However, he would still choose a SDHI-azole product at T1 and T2.

For drillings in late October and into November, growers could easily cut £10/ha off costs with a T1 of the group’s lower priced SDHI-azole mix Aviator (bixafen + prothioconazole), or even a reduced rate of Ascra.

Mr Giles emphasises the importance of drilling date and variety before considering a fungicide programme.

Septoria resistance ratings can easily slip a couple of points if a variety is drilled very early. If Extase is drilled in mid-September, its septoria resistance rating will be lower than its stated value.

Dawsum, like other varieties such as Costello and Siskin, shows good juvenile resistance to yellow rust, although Extase does not show this attribute.

If the very effective and relatively inexpensive azole tebuconazole is ever banned – and, therefore, its use at T0 to control yellow rust curtailed – the juvenile yellow rust resistance may become a more valuable trait in the future, as an increasing number of wheat growers may look to miss out a T0 spray.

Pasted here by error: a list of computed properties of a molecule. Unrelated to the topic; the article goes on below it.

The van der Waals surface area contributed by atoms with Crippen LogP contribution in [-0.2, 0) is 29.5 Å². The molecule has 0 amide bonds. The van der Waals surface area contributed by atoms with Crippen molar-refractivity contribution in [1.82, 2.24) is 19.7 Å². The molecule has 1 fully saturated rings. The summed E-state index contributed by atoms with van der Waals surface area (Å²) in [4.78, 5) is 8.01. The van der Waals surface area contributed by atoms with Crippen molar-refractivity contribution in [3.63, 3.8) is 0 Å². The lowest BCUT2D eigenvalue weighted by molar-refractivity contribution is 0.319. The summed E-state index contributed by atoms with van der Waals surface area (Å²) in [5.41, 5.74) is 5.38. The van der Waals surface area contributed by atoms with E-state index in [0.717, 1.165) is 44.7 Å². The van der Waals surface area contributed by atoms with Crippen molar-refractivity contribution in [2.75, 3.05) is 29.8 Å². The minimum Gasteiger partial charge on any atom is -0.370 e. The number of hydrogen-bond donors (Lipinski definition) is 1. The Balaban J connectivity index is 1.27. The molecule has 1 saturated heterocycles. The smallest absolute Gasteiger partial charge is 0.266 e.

Young plant resistance/susceptibility to yellow rust for winter wheat varieties

More than half of the winter wheat varieties on the current AHDB Recommended List are resistant to yellow rust at the young-plant stage, according to the UK Cereal Pathogen Virulence Survey (UKCPVS).

These include Palladium, Siskin, Mayflower, Guium, Prince, Firefly, Rashid, Illuminate, Astronomer, Merit, Bairstow, Saki, Stokes, Swallow, Champion, Dawsum, Kerrin, Typhoon, Cranium, Costello, Theodore, and Quasar.

Some popular varieties are susceptible such as Extase, Barrel, Elicit, Skyscraper, Spotlight, Gleam, Graham, Wolverine, plus all four Group 1 milling wheats – Skyfall, Crusoe, Zyatt and Illustrious.

Futures markets and commodity risk management online course:

  • Risk management strategies for a more predictable financial performance
  • Educated conversations when collaborating with your advisors
  • Negotiate better prices with your grain merchants

View course

Using contractors saves you time and money. Now you can book, track and pay all in one place. Register for early access today.

Find out more